Triplatin tetranitrate contains three platinum centres linked by amine ligands. Other ligands attached to this coordination complex, include chloride. Its invention arose from earlier work showing that diplatinum analogues of cisplatin were cytotoxic. BBR3464 was patented in the mid-1990s and was originally licensed to the pharmaceutical company Roche. In preclinical trials, it demonstrated cytotoxic activity in cancer cell lines that had either intrinsic or acquired resistance to cisplatin. On this basis it entered Phase I (Toxicity) clinical trials under the auspices of Novuspharma before the rights were transferred to Cell Therapeutics. It is currently undergoing Phase II (Efficacy) trials with mixed results. So far trials of the drug with patients suffering from ovarian cancer, small cell lung cancer and gastric or gastro-oesophageal adenocarcinomas have been reported in the literature.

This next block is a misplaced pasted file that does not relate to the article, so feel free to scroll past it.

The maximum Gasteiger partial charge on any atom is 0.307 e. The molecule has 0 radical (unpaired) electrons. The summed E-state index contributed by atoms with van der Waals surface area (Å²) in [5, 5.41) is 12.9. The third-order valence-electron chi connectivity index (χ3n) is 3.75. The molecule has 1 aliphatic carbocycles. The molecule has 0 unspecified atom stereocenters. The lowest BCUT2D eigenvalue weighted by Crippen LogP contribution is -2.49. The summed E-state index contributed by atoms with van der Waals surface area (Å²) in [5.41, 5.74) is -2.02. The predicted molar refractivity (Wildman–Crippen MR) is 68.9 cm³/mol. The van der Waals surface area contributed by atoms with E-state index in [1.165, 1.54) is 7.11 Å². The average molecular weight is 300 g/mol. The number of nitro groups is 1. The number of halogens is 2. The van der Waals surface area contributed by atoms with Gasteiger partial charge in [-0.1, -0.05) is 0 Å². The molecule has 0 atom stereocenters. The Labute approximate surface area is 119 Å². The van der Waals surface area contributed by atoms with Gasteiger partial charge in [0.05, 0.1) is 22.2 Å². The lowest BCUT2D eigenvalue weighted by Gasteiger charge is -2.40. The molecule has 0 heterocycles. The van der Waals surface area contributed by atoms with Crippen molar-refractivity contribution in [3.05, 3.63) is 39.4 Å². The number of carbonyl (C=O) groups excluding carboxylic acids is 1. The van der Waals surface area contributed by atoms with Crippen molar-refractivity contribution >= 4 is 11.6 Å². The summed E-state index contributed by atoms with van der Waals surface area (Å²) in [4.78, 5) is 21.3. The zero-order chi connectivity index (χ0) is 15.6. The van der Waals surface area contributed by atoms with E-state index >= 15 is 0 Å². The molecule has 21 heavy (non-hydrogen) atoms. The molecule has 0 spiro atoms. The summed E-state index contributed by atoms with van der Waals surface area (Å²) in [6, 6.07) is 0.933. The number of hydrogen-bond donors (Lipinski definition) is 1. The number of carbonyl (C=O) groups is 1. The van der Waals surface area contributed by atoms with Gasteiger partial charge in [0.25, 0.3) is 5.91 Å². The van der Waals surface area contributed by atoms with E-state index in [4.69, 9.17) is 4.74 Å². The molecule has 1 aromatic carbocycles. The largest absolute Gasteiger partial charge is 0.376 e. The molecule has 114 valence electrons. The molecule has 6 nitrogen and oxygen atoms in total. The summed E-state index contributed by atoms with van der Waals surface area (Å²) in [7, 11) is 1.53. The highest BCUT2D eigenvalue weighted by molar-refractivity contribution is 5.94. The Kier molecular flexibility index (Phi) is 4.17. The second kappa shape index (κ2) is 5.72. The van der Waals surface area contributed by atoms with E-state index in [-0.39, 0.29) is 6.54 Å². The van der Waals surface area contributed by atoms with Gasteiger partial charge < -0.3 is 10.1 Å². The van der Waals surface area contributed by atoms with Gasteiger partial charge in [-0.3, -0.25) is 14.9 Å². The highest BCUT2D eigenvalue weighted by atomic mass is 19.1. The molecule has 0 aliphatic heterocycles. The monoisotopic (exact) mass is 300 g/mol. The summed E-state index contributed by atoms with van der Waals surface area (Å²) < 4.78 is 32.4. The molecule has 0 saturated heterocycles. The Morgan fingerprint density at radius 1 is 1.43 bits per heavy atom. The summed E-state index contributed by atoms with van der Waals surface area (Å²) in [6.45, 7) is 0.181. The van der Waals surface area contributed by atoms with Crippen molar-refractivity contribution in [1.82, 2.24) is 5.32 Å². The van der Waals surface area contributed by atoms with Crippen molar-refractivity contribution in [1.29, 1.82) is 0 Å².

The main target of triplatin is cellular DNA, similar to cisplatin. Outside of the cell, the concentration of chloride (approx. 100 millimolar) prevents the drugs from hydrolysing, but once inside the cell, where the concentration of chloride drops to between 4 and 20 millimolar, the chloride ligands of BBR3464 come off and the drug is capable of forming coordinate covalent bonds with purine bases on DNA. The novel adducts BBR3464 forms with DNA are thought to be the mechanism by which this drug acts; the adducts are able to prevent DNA transcription and replication, thus inducing cell apoptosis.
All platinum based drugs, and particularly BBR3464, cause large dose limiting side-effects. For BBR3464 these are largely diarrhea, cramps and vomiting, but are so severe that the maximum tolerated dose (MTD) in humans is between 0.9 to 1.1 milligrams per square metre. This is considerably lower than the MTD for all the platinum based drugs currently used in the clinic, like cisplatin (60–120 mg) and carboplatin (approx. 800 mg).